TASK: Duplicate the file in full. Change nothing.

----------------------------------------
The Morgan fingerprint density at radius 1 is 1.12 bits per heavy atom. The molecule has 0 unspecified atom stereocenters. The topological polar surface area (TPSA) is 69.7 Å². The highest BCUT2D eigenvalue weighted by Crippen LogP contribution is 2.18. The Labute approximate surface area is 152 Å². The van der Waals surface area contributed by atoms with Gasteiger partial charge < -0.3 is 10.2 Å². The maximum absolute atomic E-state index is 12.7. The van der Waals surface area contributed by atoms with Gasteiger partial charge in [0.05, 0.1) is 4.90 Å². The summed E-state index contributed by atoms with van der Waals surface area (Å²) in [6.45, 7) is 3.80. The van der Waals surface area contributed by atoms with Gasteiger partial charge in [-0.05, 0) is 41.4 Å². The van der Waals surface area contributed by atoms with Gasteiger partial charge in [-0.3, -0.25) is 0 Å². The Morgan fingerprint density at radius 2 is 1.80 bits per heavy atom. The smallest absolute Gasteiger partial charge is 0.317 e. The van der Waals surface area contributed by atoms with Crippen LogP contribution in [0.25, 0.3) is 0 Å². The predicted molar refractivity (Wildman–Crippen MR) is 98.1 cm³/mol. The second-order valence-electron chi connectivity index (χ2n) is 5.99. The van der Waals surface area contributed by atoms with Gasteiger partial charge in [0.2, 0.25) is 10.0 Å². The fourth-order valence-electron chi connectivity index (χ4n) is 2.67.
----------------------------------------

The Morgan fingerprint density at radius 1 is 1.12 bits per heavy atom. The molecule has 0 unspecified atom stereocenters. The topological polar surface area (TPSA) is 69.7 Å². The highest BCUT2D eigenvalue weighted by Crippen LogP contribution is 2.18. The Labute approximate surface area is 152 Å². The van der Waals surface area contributed by atoms with Gasteiger partial charge < -0.3 is 10.2 Å². The maximum absolute atomic E-state index is 12.7. The van der Waals surface area contributed by atoms with Gasteiger partial charge in [0.05, 0.1) is 4.90 Å². The summed E-state index contributed by atoms with van der Waals surface area (Å²) in [6.45, 7) is 3.80. The van der Waals surface area contributed by atoms with Gasteiger partial charge in [-0.05, 0) is 41.4 Å². The van der Waals surface area contributed by atoms with Gasteiger partial charge in [-0.3, -0.25) is 0 Å². The Morgan fingerprint density at radius 2 is 1.80 bits per heavy atom. The smallest absolute Gasteiger partial charge is 0.317 e. The van der Waals surface area contributed by atoms with Crippen LogP contribution in [0.25, 0.3) is 0 Å². The predicted molar refractivity (Wildman–Crippen MR) is 98.1 cm³/mol. The second-order valence-electron chi connectivity index (χ2n) is 5.99. The van der Waals surface area contributed by atoms with Gasteiger partial charge in [0.2, 0.25) is 10.0 Å². The fourth-order valence-electron chi connectivity index (χ4n) is 2.67.